The Legal Implications of Declaration of Absence

Since the declaration of absence is equivalent to declaration of death, according to Ethiopian law, declaration of absence has more or less similar effect like death. So let’s see the effects of declaration of absence.

On Marriage

The marriage of the absentee will automatically be dissolved on the day on which the judgment declaring the absence has become final.

On Ones Estate

In case of succession a succession opened after the date of the last news of the absentee shall devolve without taking into account the portion which may eventually be assigned to the absentee. of course, this happens only in cases where the absentee would have been called for succession if he had been alive. However, the heirs or legatees may be obliged, according to Ethiopian law, by the court to furnish a guarantee or other security for safe guarding the rights o the absentee.

Concerning the property of the absentee if the absentee has a will it can be opened at the request o any interested party. And in case the absentee had died on the day of the last news the persons who would have been called to succeed to the property of the absentee may be placed in possession and the property be partitioned.

In Case the Absentee Returns

You would obviously ask what if the absentee returns after he is declared absent. What would have to the property portioned? The Ethiopian Law has addressed such situations also.

The heirs or legatees shall enjoy the property as “Good Pater Familias” (as a good father of the family). They may even be obliged by the court to give before commencing the enjoyment of the property a guarantee or other kind security for the things subject to restitution. There are also restrictions like the heir or the legatee may not transfer the property by a gratuitous title, except for establishing the children of the absentee and he shall invest the sums received by him within three months from the day he received them.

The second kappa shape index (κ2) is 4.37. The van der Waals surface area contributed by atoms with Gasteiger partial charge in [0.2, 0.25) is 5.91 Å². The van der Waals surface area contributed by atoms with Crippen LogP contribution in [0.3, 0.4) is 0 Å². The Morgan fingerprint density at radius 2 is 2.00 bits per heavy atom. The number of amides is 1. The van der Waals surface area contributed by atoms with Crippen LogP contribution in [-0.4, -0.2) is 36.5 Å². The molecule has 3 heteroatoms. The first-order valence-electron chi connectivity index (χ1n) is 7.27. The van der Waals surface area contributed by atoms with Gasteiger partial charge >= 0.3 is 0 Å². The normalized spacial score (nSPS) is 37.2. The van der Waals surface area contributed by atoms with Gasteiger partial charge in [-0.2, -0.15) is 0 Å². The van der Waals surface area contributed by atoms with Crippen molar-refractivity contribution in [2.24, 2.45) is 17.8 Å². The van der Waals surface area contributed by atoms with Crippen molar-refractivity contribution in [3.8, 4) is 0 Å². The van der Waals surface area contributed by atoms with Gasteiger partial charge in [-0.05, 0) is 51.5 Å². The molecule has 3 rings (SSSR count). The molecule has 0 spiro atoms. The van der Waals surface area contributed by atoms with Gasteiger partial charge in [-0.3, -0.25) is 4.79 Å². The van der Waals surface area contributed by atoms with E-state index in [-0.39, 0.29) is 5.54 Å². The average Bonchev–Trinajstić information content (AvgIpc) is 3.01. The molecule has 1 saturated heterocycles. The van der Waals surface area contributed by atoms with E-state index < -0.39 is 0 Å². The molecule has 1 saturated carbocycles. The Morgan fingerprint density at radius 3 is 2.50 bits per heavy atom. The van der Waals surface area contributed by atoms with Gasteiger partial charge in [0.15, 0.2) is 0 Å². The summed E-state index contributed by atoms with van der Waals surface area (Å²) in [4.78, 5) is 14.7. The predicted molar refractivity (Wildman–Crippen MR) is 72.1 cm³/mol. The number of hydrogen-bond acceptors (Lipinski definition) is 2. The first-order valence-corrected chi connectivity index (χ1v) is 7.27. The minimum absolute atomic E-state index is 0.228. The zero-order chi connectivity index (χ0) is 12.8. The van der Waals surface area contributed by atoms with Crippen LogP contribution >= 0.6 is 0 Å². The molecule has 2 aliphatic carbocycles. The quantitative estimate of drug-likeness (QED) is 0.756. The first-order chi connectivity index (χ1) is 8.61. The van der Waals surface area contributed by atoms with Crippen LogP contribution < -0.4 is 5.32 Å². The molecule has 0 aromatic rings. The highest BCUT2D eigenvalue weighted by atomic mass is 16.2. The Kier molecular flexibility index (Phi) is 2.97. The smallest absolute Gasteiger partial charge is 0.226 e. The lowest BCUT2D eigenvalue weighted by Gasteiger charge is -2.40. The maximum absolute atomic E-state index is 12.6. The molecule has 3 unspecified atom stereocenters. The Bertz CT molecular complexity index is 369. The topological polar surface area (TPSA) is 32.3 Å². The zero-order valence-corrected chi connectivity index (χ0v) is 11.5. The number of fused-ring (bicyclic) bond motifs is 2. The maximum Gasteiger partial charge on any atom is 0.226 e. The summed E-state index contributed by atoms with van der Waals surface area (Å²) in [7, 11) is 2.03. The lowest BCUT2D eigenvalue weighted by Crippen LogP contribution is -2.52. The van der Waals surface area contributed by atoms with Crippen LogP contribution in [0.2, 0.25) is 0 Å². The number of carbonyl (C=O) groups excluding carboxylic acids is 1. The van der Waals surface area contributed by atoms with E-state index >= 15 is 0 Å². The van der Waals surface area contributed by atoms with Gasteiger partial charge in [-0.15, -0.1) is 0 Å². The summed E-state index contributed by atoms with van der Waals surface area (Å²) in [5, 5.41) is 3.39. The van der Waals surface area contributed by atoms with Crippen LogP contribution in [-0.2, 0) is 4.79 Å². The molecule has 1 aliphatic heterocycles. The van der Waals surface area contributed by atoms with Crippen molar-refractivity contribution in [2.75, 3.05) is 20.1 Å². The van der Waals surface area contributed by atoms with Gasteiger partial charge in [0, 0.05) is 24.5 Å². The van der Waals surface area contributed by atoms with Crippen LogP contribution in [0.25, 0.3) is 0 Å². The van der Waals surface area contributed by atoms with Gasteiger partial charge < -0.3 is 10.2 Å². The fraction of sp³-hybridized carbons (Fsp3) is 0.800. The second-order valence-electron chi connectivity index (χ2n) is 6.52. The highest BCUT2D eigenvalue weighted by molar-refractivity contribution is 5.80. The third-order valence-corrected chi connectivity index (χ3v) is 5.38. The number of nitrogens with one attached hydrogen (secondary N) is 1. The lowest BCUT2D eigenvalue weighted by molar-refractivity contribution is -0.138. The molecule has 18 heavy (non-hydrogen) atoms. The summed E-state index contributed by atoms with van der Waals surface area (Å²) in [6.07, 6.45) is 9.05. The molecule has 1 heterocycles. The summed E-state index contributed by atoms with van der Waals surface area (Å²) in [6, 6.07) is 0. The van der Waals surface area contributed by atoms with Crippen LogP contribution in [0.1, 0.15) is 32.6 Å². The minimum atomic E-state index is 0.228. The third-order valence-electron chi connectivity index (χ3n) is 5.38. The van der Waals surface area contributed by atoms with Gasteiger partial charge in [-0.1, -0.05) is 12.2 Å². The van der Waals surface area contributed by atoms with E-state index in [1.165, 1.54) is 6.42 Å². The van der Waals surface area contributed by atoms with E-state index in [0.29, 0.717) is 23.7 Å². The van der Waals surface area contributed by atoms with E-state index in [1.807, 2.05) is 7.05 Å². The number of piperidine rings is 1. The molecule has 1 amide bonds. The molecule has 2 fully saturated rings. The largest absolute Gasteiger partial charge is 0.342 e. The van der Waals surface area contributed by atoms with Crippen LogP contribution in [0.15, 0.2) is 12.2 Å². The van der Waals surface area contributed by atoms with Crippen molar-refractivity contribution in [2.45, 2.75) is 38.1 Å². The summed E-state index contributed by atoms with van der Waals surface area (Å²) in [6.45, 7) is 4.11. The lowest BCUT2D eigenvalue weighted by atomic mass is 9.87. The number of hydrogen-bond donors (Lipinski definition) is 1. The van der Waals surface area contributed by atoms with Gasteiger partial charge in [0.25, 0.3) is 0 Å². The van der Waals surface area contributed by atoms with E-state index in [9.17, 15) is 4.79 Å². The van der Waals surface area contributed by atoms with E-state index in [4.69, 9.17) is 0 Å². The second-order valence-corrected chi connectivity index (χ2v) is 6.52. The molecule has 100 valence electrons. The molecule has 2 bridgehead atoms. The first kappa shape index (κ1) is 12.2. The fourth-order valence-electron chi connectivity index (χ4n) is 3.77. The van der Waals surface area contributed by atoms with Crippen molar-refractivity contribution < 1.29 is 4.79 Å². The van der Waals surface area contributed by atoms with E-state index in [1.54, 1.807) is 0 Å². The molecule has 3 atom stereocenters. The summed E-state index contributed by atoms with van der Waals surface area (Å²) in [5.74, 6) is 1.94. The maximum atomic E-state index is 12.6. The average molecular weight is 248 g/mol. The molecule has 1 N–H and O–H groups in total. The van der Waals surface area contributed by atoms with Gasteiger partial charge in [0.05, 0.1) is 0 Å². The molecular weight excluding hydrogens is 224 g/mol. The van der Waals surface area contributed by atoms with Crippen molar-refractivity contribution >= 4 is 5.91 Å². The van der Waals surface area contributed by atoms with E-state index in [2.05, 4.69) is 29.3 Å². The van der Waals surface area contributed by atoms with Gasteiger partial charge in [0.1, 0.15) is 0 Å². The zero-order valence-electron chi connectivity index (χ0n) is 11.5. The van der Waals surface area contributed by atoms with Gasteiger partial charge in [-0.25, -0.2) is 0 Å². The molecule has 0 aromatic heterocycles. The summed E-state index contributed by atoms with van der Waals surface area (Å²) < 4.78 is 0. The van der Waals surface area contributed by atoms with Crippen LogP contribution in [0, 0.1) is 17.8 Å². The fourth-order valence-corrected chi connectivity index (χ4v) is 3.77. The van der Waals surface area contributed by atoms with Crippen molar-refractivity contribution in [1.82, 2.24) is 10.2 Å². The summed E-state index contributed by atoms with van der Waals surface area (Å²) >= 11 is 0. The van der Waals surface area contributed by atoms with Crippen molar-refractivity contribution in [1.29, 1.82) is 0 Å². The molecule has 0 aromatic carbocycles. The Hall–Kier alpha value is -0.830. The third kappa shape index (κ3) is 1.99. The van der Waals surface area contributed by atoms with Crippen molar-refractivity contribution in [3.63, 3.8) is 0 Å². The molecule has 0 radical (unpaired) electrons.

What if the absentee returns after he is declared absent?

The Ethiopian law tells us that the declaration of absence ceases to have effect if the absentee reappears or if it is proved that he was alive on a date subsequent to that of the judgment declaring the absence or if it is proved that he died on a date different from that established in such judgment as being the date of the last news.

When the absentee reruns he will recover his property in the condition in which it is, as well as the proceeds of such part of it as has been transferred and the property acquired through the investment of his capitals.  If an heir or a legatee has been receiving an income deriving from the propriety of the absentee such income shall remain the property of the heirs or legatees. For those who might ask if the absentee has a right to claim damages. The answer would be affirmative; the absentee retains the right to claim damages from the heirs or legatees and their guarantors, where they failed to comply with their legal obligations or committed a fraud.

In over all, if ten years have elapsed since the date of the last news, established by the judgment of declaration of absence, the proof that the absentee did not die on the day of the last news may no longer be made except by the absentee himself or by his special attorney appointed after the date of the judgment declaring the absence.

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